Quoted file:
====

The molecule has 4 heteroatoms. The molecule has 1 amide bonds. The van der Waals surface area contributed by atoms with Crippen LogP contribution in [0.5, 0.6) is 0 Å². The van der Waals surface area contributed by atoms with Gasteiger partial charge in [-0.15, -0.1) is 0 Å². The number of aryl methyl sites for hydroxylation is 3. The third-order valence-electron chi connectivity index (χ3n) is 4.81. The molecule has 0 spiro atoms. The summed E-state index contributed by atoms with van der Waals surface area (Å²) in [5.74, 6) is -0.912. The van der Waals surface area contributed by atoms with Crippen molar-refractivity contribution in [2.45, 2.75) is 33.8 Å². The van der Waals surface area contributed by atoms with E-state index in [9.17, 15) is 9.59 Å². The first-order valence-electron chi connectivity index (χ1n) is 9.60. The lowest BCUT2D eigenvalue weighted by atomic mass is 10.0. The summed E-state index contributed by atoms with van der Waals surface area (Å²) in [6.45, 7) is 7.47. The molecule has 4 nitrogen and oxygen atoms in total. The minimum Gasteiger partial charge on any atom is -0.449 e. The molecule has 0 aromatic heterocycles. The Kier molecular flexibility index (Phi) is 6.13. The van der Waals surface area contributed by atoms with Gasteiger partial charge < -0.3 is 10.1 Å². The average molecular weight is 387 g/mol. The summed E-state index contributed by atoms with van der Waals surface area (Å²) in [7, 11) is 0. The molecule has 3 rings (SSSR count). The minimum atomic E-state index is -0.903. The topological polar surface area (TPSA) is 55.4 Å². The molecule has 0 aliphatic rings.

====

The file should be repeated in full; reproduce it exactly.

The molecule has 4 heteroatoms. The molecule has 1 amide bonds. The van der Waals surface area contributed by atoms with Crippen LogP contribution in [0.5, 0.6) is 0 Å². The van der Waals surface area contributed by atoms with Gasteiger partial charge in [-0.15, -0.1) is 0 Å². The number of aryl methyl sites for hydroxylation is 3. The third-order valence-electron chi connectivity index (χ3n) is 4.81. The molecule has 0 spiro atoms. The summed E-state index contributed by atoms with van der Waals surface area (Å²) in [5.74, 6) is -0.912. The van der Waals surface area contributed by atoms with Crippen molar-refractivity contribution in [2.45, 2.75) is 33.8 Å². The van der Waals surface area contributed by atoms with E-state index in [9.17, 15) is 9.59 Å². The first-order valence-electron chi connectivity index (χ1n) is 9.60. The lowest BCUT2D eigenvalue weighted by atomic mass is 10.0. The summed E-state index contributed by atoms with van der Waals surface area (Å²) in [6.45, 7) is 7.47. The molecule has 4 nitrogen and oxygen atoms in total. The minimum Gasteiger partial charge on any atom is -0.449 e. The molecule has 0 aromatic heterocycles. The Kier molecular flexibility index (Phi) is 6.13. The van der Waals surface area contributed by atoms with Gasteiger partial charge < -0.3 is 10.1 Å². The average molecular weight is 387 g/mol. The summed E-state index contributed by atoms with van der Waals surface area (Å²) in [7, 11) is 0. The molecule has 3 rings (SSSR count). The minimum atomic E-state index is -0.903. The topological polar surface area (TPSA) is 55.4 Å². The molecule has 0 aliphatic rings.